Is multi threading working in rstan 2.18? I know it supposed to work with cmdstan, but I couldn’t find any info regarding rstan. I tried to use it with map_rect, I didn’t get any error messages, but how do I know it worked?
It can be made to work, but there is nothing in the output to distinguish it from serial execution. You just have to look at the application that monitors CPU usage to see that all the cores are being used even if you only have one chain at a time.
Just to follow up on this, I guess you would still need to add
CXXFLAGS += -DSTAN_THREADS, but then how would you invoke
cores there correspond to the number of cores used for between-chain parallelisation or within-chain parallelisation?
I figured it out, you need to do something like this
Sys.setenv(STAN_NUM_THREADS=3) fit <- sampling(sm, data=stan_data, seed=42, chains=4, cores=1, iter=10000)
This would run 4 chains sequentially, each with 3 threads.
In the figure above, note that the threads column does not refer to the actual number of threads used by
map_rect, there is some offset here… But the %CPU column indicates it…
Thanks, I also changed the CXXFLAGS, but I didn’t change the STAN_NUM_THREADS. I’ll check the usage, I guess I should see something like that in Linux as well.
I think this should be
CXX14FLAGS += -DSTAN_THREADS in ~/.R/Makevars and
Sys.setenv(STAN_NUM_THREADS = ?).
Thank you for a discussion on this topic. I’m having issues with using rstan threading on a Linux server (CentOS Linux 7; gcc 8.2).
I have included
CXX14FLAGS += -DSTAN_THREADS in my Makevars and
Sys.setenv(STAN_NUM_THREADS = 4) in my R code before stan gets called.
However, using “top”, I see that my stan programme containing map_rect is running, but it is only using one core.
My Makevars contain:
CXX14 = g++
CXX14FLAGS = -DSTAN_THREADS
CXX14FLAGS += -O3 -march=native -mtune=native
CXX14FLAGS += -fPIC
Thank you in advance for your help.
How do you determine that it is only using one core? Threading should reveal itself by a cpu load > 100%, however not necessarily #Threads * 100%…
Thank you for your reply, ermeel.
I was naively expecting that threading meant parallel computing over multiple cores. I saw that the number of active cores equaled the number of chains, and thought to myself that threading had not been successfully implemented. Would you say that I was wrong about this interpretation? If so, are there ways to run parallel on multiple cores as well?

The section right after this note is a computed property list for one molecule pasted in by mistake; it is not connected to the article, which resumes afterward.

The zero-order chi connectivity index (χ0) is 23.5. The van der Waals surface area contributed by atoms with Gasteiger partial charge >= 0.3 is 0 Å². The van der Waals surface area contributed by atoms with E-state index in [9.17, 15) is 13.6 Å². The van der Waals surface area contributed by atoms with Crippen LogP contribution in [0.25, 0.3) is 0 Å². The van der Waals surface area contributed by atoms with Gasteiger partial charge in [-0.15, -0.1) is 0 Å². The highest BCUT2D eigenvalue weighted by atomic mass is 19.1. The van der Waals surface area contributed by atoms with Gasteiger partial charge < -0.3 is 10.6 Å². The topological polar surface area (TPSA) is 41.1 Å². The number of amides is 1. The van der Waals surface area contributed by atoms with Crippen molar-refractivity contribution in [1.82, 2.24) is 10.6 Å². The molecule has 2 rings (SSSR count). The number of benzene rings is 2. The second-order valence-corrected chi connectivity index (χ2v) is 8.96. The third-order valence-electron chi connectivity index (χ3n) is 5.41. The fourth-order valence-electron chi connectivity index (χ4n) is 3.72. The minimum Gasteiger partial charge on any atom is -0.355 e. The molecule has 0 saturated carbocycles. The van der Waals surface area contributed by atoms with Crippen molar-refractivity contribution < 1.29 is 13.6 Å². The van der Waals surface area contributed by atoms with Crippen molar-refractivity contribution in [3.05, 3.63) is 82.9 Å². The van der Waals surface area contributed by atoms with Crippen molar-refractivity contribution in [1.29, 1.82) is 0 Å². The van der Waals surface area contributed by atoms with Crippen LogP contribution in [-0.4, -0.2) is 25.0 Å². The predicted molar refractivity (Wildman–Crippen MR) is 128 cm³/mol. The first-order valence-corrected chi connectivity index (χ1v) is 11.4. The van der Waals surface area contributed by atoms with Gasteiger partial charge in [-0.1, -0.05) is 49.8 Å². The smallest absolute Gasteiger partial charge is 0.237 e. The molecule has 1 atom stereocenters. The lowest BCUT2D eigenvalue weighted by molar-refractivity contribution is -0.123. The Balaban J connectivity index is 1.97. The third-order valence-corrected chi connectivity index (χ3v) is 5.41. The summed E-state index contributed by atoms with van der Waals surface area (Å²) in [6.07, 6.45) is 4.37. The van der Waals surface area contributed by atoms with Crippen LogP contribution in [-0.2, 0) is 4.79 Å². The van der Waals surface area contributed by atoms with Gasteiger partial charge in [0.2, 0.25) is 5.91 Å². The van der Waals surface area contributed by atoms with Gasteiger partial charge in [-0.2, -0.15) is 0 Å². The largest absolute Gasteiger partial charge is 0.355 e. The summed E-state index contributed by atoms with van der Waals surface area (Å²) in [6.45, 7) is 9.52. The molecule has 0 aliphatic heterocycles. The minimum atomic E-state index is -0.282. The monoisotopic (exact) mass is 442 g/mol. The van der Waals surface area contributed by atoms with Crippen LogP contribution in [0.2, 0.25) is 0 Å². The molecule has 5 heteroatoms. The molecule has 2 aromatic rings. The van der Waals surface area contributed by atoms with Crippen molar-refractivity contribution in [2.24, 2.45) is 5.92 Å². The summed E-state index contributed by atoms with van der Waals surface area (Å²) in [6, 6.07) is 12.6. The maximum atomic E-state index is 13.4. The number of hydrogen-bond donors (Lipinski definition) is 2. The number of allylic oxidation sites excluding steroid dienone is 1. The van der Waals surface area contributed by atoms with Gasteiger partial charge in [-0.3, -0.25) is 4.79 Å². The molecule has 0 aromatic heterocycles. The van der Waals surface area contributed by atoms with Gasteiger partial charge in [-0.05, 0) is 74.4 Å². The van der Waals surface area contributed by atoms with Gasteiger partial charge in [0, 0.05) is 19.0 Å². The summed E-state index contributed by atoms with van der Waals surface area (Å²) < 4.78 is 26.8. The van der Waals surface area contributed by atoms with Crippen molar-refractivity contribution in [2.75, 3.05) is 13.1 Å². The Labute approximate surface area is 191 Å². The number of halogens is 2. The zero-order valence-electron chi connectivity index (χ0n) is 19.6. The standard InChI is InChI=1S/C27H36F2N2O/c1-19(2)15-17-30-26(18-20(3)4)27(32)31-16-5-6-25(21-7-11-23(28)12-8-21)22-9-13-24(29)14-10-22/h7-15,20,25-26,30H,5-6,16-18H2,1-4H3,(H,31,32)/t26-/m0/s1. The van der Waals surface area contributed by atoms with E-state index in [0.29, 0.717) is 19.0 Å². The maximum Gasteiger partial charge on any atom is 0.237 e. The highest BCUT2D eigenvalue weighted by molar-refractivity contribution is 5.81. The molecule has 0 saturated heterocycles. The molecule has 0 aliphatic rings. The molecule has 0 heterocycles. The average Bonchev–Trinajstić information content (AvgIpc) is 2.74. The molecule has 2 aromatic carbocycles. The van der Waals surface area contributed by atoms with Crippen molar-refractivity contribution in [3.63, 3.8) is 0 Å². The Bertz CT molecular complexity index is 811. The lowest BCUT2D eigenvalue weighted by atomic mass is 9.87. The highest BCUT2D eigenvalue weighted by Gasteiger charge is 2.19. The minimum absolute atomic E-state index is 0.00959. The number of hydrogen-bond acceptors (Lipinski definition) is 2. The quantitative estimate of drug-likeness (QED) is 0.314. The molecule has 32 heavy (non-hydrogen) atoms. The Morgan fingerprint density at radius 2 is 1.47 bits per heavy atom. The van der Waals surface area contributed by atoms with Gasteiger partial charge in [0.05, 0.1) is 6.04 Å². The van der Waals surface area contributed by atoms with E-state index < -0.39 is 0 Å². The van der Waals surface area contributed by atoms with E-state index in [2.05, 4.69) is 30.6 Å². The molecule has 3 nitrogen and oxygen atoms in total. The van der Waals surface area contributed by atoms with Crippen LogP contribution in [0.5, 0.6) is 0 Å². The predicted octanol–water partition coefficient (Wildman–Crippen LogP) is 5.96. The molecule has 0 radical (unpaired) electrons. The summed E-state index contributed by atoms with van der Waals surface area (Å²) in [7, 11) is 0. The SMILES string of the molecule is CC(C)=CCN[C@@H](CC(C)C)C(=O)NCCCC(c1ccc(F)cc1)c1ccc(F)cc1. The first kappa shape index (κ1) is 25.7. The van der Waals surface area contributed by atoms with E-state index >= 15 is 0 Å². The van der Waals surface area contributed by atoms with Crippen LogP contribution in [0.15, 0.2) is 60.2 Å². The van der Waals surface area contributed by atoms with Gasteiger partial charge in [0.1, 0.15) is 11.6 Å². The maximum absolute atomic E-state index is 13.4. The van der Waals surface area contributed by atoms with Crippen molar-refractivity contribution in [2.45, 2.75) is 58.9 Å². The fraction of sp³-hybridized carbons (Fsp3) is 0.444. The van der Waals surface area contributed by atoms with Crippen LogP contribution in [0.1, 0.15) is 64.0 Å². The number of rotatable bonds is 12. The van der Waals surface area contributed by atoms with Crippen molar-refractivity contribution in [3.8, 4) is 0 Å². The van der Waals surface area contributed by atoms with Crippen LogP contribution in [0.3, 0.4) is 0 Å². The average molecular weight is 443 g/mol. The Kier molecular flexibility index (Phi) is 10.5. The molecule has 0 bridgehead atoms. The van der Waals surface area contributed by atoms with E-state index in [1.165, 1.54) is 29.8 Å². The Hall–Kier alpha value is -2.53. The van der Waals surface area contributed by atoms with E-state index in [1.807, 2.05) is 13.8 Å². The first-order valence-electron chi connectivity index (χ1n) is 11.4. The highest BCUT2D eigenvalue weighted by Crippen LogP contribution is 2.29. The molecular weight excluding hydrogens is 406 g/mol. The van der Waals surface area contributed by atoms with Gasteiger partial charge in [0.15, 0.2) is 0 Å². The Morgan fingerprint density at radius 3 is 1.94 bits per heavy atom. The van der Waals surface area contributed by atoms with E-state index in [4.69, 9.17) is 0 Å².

Thank you very much again,
What is the CPU load ( “% CPU” above) for each of the chains running in parallel [I guess you set this via the `cores=` argument directly or globally via `options(mc.cores = )`]?
Note, there are two levels of parallelisation: E.g. you could have four chains running in parallel (
mc.cores=4), whereas each uses 4 threads (
STAN_NUM_THREADS=4)… Provided you have sufficient resources and it is parallelizable well enough, I would expect you should have 4 entries in top, but each frequently exceeding 100 in the “%CPU” column of top.
Something like this (here I set
What you describe sounds all right. With multiple threaded chains you get multiple processes and each will consume more than 100% CPU usage.
Thank you for your detailed reply, emreel.
I can see now that the %CPU is consistently around 200%, and my test suggests that threading (
STAN_NUM_THREADS=10) allows my programme to complete in approx. half the time.
Ok, now that I figured out how to implement map_rect in a real example, I realized it’s not really using more threads. (I’ve tried it in two computers, mine and a server):
This is Makevars in my computer:
CXXFLAGS=-O3 -mtune=native -march=native -Wno-unused-variable -Wno-unused-function -Wno-macro-redefined CXXFLAGS+=-flto -Wno-unused-local-typedefs CXXFLAGS += -DSTAN_THREADS CXXFLAGS += -pthread
This is on the server:
CXX14FLAGS=-O3 -march=native -mtune=native -fPIC CXX14STD = -std=c++14 CXX14 = g++ CXXFLAGS +=-flto -Wno-unused-local-typedefs CXXFLAGS += -DSTAN_THREADS CXXFLAGS += -pthread
I’m attaching some tests. The R files generates fake data and fits the data to the version with and without multithreading from the manual
map_rect.R (1.0 KB)
This is the version with multi threading
map_rect_exp.stan (883 Bytes)
This is without:
no_map_rect.stan (405 Bytes)
They take more or less the same time in the server (but in my computer the map_rect version is actually much slower), and I’m using only one chain to see if that chain uses more than 100%, but it’s not the case according to
htop. Both systems have Ubuntu and latest rstan 2.18.